An another source of natural light is Reflected light, which can be defined as light reflected from natural and man made surfaces.
The sun illuminates surfaces, creating secondary sources of light. Light-colored surfaces reflecting sunlight are typically the second-brightest sources of light in the environment. On a sunny day they can be dominant light sources in the field of view.
Reflected sunlight is normally is more diffuse than direct light, reflected sunlight may be less intense and maybe have a different color or direction. The qualities of reflected sunlight are largely dependent on properties of the reflecting material.
Reflected light effects architecture in two very distinctive ways, it can be studied as reflectance on horizontal and vertical surfaces.
Horizontal reflected light is most abundant on the sunny sides of buildings. Light reflected from horizontals surface such as un shaded light colored ground cover can be significant source of natural light, especially in low buildings.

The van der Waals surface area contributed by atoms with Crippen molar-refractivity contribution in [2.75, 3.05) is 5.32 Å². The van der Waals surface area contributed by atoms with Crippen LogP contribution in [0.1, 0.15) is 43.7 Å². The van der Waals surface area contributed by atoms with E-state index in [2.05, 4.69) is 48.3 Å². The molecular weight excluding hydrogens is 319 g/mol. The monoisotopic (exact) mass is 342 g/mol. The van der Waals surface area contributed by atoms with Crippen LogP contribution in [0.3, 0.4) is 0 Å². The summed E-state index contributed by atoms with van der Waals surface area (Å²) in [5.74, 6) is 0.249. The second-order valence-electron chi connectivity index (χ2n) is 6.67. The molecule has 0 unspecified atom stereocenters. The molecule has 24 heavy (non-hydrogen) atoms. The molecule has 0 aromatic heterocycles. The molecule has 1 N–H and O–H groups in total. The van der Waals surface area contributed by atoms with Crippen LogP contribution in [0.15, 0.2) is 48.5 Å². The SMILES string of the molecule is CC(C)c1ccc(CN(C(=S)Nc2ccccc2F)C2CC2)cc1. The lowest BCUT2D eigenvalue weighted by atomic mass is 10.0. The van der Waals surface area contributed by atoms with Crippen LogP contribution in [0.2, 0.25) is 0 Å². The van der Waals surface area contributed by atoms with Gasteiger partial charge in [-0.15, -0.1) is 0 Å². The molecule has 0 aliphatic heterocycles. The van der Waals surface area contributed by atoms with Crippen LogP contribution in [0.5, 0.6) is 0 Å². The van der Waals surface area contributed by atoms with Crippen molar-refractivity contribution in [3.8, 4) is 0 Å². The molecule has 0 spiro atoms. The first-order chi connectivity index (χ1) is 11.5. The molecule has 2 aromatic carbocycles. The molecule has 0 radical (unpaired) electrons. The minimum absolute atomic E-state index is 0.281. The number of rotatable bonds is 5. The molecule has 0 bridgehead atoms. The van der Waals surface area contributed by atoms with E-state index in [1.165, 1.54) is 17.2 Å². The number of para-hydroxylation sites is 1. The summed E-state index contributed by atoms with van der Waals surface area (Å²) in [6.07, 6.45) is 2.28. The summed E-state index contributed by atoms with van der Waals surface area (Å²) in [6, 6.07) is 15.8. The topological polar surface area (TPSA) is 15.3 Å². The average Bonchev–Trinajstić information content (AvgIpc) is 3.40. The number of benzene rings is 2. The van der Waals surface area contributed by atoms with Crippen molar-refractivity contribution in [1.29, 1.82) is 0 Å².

In tall buildings, a much greater extent of sunny foreground is required. Light may also be reflected from horizontal surfaces attached to or integral with the building facade. Examples are wide sills or light shelves. Even small amount of horizontal surfaces receive greatest solar impact at high sun angles.
Vertical reflected light is most abundant on the shady side of buildings, where light is reflected from unshaded light-colored walls or facades of adjacent buildings in the sun. vertical surfaces receive their greatest solar impact at low sun angles, such as in winter time and at high latitudes. Light reflected from vertical surfaces is often relatively horizontal and may be a source of glare. For this reason, luminous surfaces should be of visual interest or locate openings above eye level.
Good interior lighting can simply be defined as lighting that enables people to perform visual tasks and to be comfortable while performing them. Daylighting design is inseparable from electric lighting design and must consider issues such as: Brightness balance, Distribution of light in space and time (time of day and season), Appropriateness of illumination levels , Energy saving techniques.
For interior spaces in which sunlight and daylight are an integral part of the luminous environment, special care must be taken early in the design process to ensure proper orientation, massing, space planning, and sizing and shaping of apertures, since these early decisions will have the biggest effects on the overall building performance.
Follow us on our next article “Sources of Natural Light; Sunlighting Strategies”.